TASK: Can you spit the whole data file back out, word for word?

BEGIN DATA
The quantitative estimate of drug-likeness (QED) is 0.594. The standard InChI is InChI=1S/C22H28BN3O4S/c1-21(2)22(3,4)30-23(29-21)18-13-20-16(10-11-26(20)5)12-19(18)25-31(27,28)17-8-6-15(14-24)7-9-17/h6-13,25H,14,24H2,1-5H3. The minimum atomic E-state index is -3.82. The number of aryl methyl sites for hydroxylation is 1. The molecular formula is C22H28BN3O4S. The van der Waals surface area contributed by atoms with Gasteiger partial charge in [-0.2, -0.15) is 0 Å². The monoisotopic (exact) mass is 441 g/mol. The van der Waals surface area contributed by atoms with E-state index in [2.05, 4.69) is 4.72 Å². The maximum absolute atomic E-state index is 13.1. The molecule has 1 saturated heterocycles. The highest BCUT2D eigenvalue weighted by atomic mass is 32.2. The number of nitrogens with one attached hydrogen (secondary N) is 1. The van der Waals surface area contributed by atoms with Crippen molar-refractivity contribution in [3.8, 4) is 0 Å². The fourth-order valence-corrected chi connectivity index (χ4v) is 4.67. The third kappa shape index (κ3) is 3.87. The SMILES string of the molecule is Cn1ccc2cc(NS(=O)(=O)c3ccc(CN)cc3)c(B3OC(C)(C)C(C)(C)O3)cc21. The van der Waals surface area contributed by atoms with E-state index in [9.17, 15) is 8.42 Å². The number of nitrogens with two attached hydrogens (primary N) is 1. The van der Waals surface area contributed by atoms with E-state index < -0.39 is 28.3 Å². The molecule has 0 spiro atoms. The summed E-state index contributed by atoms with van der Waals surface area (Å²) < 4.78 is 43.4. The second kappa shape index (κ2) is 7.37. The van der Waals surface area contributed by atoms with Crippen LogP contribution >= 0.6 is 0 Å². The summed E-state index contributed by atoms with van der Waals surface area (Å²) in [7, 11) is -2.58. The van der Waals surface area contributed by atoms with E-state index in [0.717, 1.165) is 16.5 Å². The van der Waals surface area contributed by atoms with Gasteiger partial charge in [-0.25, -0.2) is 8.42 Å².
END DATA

The quantitative estimate of drug-likeness (QED) is 0.594. The standard InChI is InChI=1S/C22H28BN3O4S/c1-21(2)22(3,4)30-23(29-21)18-13-20-16(10-11-26(20)5)12-19(18)25-31(27,28)17-8-6-15(14-24)7-9-17/h6-13,25H,14,24H2,1-5H3. The minimum atomic E-state index is -3.82. The number of aryl methyl sites for hydroxylation is 1. The molecular formula is C22H28BN3O4S. The van der Waals surface area contributed by atoms with Gasteiger partial charge in [-0.2, -0.15) is 0 Å². The monoisotopic (exact) mass is 441 g/mol. The van der Waals surface area contributed by atoms with E-state index in [2.05, 4.69) is 4.72 Å². The maximum absolute atomic E-state index is 13.1. The molecule has 1 saturated heterocycles. The highest BCUT2D eigenvalue weighted by atomic mass is 32.2. The number of nitrogens with one attached hydrogen (secondary N) is 1. The van der Waals surface area contributed by atoms with Crippen molar-refractivity contribution in [3.8, 4) is 0 Å². The fourth-order valence-corrected chi connectivity index (χ4v) is 4.67. The third kappa shape index (κ3) is 3.87. The SMILES string of the molecule is Cn1ccc2cc(NS(=O)(=O)c3ccc(CN)cc3)c(B3OC(C)(C)C(C)(C)O3)cc21. The van der Waals surface area contributed by atoms with E-state index in [9.17, 15) is 8.42 Å². The number of nitrogens with two attached hydrogens (primary N) is 1. The van der Waals surface area contributed by atoms with E-state index < -0.39 is 28.3 Å². The molecule has 0 spiro atoms. The summed E-state index contributed by atoms with van der Waals surface area (Å²) < 4.78 is 43.4. The second kappa shape index (κ2) is 7.37. The van der Waals surface area contributed by atoms with Crippen LogP contribution >= 0.6 is 0 Å². The summed E-state index contributed by atoms with van der Waals surface area (Å²) in [7, 11) is -2.58. The van der Waals surface area contributed by atoms with E-state index in [0.717, 1.165) is 16.5 Å². The van der Waals surface area contributed by atoms with Gasteiger partial charge in [-0.25, -0.2) is 8.42 Å².